As the lead performers, Sin Ha-gyoon and Ko Soo admirably carry the film while complementing each other. The best thing they do in their movie is that they allow lots of space for the superb supporting ensemble. While we have such reliable veterans like Ryoo Seung-Soo, Ko Chang-seok, and Ryoo Seung-young, it is also terrific to watch young actors like Lee Je-hoon or Kim Da-wit(He was Yun Jung-hee’s reckless grandson in Lee Chang-dong’s “Poetry”(2010)) hold their place among their seniors. When these actors and others are together as the company soldiers, the bond between them is palpable – you instantly accept them as the band of brothers right from the beginning.
All are uniformly good. Lee Je-hoon, who was memorable as one of the teenager characters in “Bleak Night”(2010) in this year, gives the best performance as the young captain who rigidly hides the memory of an impossible situation in his past. What he chose to do was quite horrible as shown in the flashback sequence, but who can blame him? The survival is always more important than anything else in war, and he did what should be done for saving him and others – but not all of them. Ko Chang-seok, who appeared in two previous works by Jane Hoon, steals the show again with his likability as an old-timer who has accepted war as the part of his life for quite a long time. Ryoo Seung-young and other performers accompanying him bring the human side to their North Korean characters, and Kim Ok-bin, who plays only crucial female character in the story, also gives a short but impressive supporting performance.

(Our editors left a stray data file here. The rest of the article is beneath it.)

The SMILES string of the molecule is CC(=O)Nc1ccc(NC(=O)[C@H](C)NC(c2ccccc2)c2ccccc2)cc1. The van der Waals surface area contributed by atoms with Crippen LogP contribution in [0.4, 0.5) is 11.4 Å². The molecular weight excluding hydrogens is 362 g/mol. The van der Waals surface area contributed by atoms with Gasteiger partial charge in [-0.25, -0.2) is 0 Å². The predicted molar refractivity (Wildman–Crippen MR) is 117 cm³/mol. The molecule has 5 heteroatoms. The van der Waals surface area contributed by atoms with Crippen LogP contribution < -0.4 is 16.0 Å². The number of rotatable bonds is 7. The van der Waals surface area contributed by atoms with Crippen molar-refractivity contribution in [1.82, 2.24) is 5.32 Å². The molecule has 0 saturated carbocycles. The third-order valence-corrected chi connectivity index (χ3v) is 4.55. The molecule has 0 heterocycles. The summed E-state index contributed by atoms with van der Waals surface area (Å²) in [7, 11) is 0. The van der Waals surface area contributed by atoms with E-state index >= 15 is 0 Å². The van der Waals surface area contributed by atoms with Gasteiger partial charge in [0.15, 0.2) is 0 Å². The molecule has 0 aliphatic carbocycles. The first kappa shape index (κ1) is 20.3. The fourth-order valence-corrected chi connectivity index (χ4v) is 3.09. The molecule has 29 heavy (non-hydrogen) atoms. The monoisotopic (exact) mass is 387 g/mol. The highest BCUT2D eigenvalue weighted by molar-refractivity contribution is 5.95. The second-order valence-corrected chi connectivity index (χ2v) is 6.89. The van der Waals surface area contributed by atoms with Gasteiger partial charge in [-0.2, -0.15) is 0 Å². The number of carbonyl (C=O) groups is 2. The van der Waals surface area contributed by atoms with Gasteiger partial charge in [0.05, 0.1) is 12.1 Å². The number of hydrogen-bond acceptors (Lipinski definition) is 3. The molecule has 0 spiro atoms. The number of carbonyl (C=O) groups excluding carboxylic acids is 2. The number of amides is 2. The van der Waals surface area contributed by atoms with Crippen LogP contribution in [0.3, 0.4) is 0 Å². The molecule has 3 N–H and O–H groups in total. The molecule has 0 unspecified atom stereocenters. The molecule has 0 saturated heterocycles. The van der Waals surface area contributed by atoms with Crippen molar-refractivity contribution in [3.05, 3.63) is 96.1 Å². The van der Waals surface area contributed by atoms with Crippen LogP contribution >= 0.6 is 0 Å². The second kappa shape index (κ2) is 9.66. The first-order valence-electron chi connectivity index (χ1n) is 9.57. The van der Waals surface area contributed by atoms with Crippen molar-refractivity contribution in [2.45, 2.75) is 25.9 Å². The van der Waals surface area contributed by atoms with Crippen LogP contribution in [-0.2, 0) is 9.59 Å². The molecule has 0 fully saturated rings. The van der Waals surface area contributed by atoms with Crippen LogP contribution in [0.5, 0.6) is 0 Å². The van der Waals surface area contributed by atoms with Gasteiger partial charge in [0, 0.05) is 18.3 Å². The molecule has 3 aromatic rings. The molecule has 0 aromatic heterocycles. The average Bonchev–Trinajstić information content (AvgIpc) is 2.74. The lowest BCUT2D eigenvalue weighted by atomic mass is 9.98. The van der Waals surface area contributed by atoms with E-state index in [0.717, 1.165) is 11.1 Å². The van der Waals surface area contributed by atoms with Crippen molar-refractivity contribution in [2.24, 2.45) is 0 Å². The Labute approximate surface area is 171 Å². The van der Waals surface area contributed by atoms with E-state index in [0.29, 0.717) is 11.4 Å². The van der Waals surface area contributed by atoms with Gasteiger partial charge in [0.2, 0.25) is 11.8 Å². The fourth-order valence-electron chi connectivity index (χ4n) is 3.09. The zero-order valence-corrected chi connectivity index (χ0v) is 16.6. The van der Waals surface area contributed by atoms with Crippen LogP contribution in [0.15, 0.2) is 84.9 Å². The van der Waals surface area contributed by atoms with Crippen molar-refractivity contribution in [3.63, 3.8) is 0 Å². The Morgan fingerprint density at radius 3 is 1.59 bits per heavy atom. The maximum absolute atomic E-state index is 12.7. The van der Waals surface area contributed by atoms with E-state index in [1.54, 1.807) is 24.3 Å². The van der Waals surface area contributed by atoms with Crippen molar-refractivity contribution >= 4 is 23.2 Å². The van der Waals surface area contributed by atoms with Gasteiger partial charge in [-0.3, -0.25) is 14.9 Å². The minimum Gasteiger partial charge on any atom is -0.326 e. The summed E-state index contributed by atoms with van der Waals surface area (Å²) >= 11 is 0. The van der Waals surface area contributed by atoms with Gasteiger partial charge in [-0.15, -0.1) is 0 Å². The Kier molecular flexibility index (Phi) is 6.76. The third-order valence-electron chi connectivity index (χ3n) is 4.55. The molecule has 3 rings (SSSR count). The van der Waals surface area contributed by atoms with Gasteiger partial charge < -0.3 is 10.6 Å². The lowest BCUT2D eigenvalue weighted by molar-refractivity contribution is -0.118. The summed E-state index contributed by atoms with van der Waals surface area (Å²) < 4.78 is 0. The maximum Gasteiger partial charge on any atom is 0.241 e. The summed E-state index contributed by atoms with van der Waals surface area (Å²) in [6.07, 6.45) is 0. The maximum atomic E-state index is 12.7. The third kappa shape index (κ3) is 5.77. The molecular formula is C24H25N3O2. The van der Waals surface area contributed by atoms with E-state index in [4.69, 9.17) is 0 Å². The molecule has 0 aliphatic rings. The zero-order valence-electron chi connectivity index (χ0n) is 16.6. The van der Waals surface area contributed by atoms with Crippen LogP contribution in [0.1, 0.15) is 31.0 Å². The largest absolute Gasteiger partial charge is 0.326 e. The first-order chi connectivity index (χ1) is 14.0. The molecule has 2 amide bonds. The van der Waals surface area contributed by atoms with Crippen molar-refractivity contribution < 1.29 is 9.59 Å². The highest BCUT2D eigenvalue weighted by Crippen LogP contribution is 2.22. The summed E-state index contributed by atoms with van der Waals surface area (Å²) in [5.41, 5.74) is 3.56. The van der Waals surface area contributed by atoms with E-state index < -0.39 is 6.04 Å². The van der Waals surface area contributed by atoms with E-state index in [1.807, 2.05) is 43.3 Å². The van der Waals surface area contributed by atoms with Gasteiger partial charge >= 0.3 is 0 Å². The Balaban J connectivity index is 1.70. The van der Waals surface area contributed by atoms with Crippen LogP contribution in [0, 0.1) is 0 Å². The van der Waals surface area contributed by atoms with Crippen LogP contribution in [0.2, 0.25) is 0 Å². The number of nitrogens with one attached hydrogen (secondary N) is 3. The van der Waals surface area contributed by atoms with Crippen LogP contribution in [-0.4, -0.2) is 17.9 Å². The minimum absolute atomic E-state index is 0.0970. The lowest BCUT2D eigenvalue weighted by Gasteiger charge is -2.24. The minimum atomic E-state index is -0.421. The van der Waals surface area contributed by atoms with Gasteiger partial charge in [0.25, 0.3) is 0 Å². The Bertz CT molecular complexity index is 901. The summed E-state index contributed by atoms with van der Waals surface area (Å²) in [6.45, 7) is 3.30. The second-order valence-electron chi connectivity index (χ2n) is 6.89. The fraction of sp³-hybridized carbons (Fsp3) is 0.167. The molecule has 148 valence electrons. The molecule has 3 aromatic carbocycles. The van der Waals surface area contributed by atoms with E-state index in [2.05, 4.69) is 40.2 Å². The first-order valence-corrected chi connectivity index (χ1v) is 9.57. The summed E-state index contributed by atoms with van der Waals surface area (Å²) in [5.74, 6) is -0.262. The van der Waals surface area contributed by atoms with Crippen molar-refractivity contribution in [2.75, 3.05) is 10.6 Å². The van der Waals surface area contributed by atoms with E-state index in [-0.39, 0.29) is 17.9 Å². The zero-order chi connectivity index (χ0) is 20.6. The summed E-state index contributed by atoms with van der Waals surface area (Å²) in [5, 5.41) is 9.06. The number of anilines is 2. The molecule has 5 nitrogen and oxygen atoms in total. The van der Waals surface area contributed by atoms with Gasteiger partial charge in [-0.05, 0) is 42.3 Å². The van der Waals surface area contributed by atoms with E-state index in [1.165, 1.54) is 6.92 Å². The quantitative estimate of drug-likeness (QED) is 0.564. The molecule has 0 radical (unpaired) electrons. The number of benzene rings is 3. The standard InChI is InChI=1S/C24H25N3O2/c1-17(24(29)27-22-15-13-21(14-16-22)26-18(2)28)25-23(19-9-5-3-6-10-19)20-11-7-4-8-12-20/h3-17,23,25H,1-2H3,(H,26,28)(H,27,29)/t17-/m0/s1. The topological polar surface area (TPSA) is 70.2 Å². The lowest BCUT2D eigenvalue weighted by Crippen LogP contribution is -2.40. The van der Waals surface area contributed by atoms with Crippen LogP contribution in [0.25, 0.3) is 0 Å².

With so many good things in its bag, “The Front Line” could have been one of the best South Korean movies of this year, but it is unfortunately marred by its third act which is too long and unnecessarily preaches to the choir. Though 1) it is not a fatal flaw, 2) the movie does not entirely lose its grip on us, and 3) it has a point about how horrifically and absurdly meaningless it was to push the soldiers to the certain death only for pushing the military demarcation forward a little more even when war will officially end within less than 24 hours, I cannot deny that the movie lags significantly compared to its first 1.5 hour at this point.
I agree with several South Korean critics that it could have been a lot better if its lagging third act had been trimmed a bit. However, the movie is still powerful enough to be recommended; I give it 3 stars due to my trivial reservation at this point, but it may be the best Korean War movie among the ones we’ve seen in the last decade. War is surely hell or hellish purgatory, and here is a good war movie which really shows that universal truth without ostentation from the painful chapter of South Korean modern history.